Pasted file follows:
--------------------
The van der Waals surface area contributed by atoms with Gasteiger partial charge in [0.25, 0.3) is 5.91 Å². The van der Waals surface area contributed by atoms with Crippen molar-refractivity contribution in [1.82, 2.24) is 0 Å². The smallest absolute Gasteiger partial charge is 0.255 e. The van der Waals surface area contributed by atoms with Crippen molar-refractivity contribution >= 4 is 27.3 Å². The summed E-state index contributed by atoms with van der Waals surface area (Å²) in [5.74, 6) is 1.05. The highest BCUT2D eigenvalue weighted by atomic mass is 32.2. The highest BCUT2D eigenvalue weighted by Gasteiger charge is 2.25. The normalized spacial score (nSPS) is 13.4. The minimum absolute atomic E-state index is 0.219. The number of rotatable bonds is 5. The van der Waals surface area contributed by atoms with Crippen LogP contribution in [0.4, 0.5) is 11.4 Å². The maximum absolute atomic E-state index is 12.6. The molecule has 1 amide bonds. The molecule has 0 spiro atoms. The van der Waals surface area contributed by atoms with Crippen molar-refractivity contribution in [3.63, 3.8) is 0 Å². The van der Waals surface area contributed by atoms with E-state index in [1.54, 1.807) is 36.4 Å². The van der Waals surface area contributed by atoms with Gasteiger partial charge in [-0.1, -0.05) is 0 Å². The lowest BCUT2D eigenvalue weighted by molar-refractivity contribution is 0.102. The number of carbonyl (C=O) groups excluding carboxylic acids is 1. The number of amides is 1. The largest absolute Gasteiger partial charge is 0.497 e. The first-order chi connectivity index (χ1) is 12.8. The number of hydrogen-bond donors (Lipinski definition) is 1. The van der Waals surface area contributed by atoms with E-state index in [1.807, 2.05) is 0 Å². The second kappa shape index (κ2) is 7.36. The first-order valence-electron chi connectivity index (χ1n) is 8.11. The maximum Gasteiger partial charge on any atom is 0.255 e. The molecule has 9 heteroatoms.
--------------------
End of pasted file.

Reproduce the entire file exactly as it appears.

The van der Waals surface area contributed by atoms with Gasteiger partial charge in [0.25, 0.3) is 5.91 Å². The van der Waals surface area contributed by atoms with Crippen molar-refractivity contribution in [1.82, 2.24) is 0 Å². The smallest absolute Gasteiger partial charge is 0.255 e. The van der Waals surface area contributed by atoms with Crippen molar-refractivity contribution >= 4 is 27.3 Å². The summed E-state index contributed by atoms with van der Waals surface area (Å²) in [5.74, 6) is 1.05. The highest BCUT2D eigenvalue weighted by atomic mass is 32.2. The highest BCUT2D eigenvalue weighted by Gasteiger charge is 2.25. The normalized spacial score (nSPS) is 13.4. The minimum absolute atomic E-state index is 0.219. The number of rotatable bonds is 5. The van der Waals surface area contributed by atoms with Crippen LogP contribution in [0.4, 0.5) is 11.4 Å². The maximum absolute atomic E-state index is 12.6. The molecule has 1 amide bonds. The molecule has 0 spiro atoms. The van der Waals surface area contributed by atoms with Crippen molar-refractivity contribution in [3.63, 3.8) is 0 Å². The van der Waals surface area contributed by atoms with E-state index in [1.54, 1.807) is 36.4 Å². The van der Waals surface area contributed by atoms with Gasteiger partial charge in [-0.1, -0.05) is 0 Å². The lowest BCUT2D eigenvalue weighted by molar-refractivity contribution is 0.102. The number of carbonyl (C=O) groups excluding carboxylic acids is 1. The number of amides is 1. The largest absolute Gasteiger partial charge is 0.497 e. The first-order chi connectivity index (χ1) is 12.8. The number of hydrogen-bond donors (Lipinski definition) is 1. The van der Waals surface area contributed by atoms with E-state index in [1.807, 2.05) is 0 Å². The second kappa shape index (κ2) is 7.36. The first-order valence-electron chi connectivity index (χ1n) is 8.11. The maximum Gasteiger partial charge on any atom is 0.255 e. The molecule has 9 heteroatoms.